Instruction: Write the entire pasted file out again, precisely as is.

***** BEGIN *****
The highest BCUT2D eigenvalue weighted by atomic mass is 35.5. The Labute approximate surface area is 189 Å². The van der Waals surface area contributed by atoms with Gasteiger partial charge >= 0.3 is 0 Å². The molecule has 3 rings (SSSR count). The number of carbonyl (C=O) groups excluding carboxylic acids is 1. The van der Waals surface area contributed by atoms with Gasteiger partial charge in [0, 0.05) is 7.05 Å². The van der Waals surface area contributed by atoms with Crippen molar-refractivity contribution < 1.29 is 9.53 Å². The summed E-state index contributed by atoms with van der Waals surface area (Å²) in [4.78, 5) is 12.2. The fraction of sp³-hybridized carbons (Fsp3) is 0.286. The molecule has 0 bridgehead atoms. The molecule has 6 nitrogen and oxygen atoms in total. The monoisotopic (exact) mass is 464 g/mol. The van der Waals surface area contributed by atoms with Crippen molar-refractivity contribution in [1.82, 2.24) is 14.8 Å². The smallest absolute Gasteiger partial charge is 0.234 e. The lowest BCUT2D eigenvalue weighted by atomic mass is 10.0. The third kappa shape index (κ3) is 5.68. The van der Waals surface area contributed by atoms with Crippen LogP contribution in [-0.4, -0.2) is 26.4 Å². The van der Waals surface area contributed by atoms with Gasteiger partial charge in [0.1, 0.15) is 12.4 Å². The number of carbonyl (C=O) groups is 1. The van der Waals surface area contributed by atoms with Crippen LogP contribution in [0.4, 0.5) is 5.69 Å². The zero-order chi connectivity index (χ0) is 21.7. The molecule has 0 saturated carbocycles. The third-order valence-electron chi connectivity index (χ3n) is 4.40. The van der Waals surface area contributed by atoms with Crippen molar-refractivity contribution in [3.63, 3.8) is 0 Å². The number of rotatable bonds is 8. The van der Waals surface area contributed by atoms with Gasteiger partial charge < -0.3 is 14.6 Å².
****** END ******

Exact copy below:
The highest BCUT2D eigenvalue weighted by atomic mass is 35.5. The Labute approximate surface area is 189 Å². The van der Waals surface area contributed by atoms with Gasteiger partial charge >= 0.3 is 0 Å². The molecule has 3 rings (SSSR count). The number of carbonyl (C=O) groups excluding carboxylic acids is 1. The van der Waals surface area contributed by atoms with Gasteiger partial charge in [0, 0.05) is 7.05 Å². The van der Waals surface area contributed by atoms with Crippen molar-refractivity contribution < 1.29 is 9.53 Å². The summed E-state index contributed by atoms with van der Waals surface area (Å²) in [4.78, 5) is 12.2. The fraction of sp³-hybridized carbons (Fsp3) is 0.286. The molecule has 0 bridgehead atoms. The molecule has 6 nitrogen and oxygen atoms in total. The monoisotopic (exact) mass is 464 g/mol. The van der Waals surface area contributed by atoms with Crippen molar-refractivity contribution in [1.82, 2.24) is 14.8 Å². The smallest absolute Gasteiger partial charge is 0.234 e. The lowest BCUT2D eigenvalue weighted by atomic mass is 10.0. The third kappa shape index (κ3) is 5.68. The van der Waals surface area contributed by atoms with Crippen LogP contribution in [-0.4, -0.2) is 26.4 Å². The van der Waals surface area contributed by atoms with Gasteiger partial charge in [0.1, 0.15) is 12.4 Å². The number of carbonyl (C=O) groups is 1. The van der Waals surface area contributed by atoms with Crippen LogP contribution in [0.4, 0.5) is 5.69 Å². The zero-order chi connectivity index (χ0) is 21.7. The molecule has 0 saturated carbocycles. The third-order valence-electron chi connectivity index (χ3n) is 4.40. The van der Waals surface area contributed by atoms with Crippen molar-refractivity contribution in [3.63, 3.8) is 0 Å². The number of rotatable bonds is 8. The van der Waals surface area contributed by atoms with Gasteiger partial charge < -0.3 is 14.6 Å².